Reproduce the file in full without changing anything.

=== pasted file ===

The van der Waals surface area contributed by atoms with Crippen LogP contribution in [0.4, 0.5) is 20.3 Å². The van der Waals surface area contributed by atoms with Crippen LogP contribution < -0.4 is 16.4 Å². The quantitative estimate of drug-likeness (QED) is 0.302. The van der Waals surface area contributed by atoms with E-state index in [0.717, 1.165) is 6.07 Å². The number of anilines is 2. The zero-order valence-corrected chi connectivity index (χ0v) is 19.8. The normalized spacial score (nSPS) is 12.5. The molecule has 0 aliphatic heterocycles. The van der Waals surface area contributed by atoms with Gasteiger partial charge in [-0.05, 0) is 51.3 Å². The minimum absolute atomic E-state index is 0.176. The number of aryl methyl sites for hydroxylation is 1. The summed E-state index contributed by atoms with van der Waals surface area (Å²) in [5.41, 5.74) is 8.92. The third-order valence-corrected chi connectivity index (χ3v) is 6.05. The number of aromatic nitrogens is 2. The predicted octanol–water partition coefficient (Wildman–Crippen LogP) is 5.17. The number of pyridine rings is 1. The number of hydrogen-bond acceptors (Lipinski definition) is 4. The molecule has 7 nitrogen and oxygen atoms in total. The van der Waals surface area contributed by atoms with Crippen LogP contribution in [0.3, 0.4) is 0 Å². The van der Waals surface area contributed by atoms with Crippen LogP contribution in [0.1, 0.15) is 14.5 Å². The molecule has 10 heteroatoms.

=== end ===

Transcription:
The van der Waals surface area contributed by atoms with Crippen LogP contribution in [0.4, 0.5) is 20.3 Å². The van der Waals surface area contributed by atoms with Crippen LogP contribution < -0.4 is 16.4 Å². The quantitative estimate of drug-likeness (QED) is 0.302. The van der Waals surface area contributed by atoms with E-state index in [0.717, 1.165) is 6.07 Å². The number of anilines is 2. The zero-order valence-corrected chi connectivity index (χ0v) is 19.8. The normalized spacial score (nSPS) is 12.5. The molecule has 0 aliphatic heterocycles. The van der Waals surface area contributed by atoms with Gasteiger partial charge in [-0.05, 0) is 51.3 Å². The minimum absolute atomic E-state index is 0.176. The number of aryl methyl sites for hydroxylation is 1. The summed E-state index contributed by atoms with van der Waals surface area (Å²) in [5.41, 5.74) is 8.92. The third-order valence-corrected chi connectivity index (χ3v) is 6.05. The number of aromatic nitrogens is 2. The predicted octanol–water partition coefficient (Wildman–Crippen LogP) is 5.17. The number of pyridine rings is 1. The number of hydrogen-bond acceptors (Lipinski definition) is 4. The molecule has 7 nitrogen and oxygen atoms in total. The van der Waals surface area contributed by atoms with Crippen LogP contribution in [0.3, 0.4) is 0 Å². The van der Waals surface area contributed by atoms with Crippen LogP contribution in [0.1, 0.15) is 14.5 Å². The molecule has 10 heteroatoms.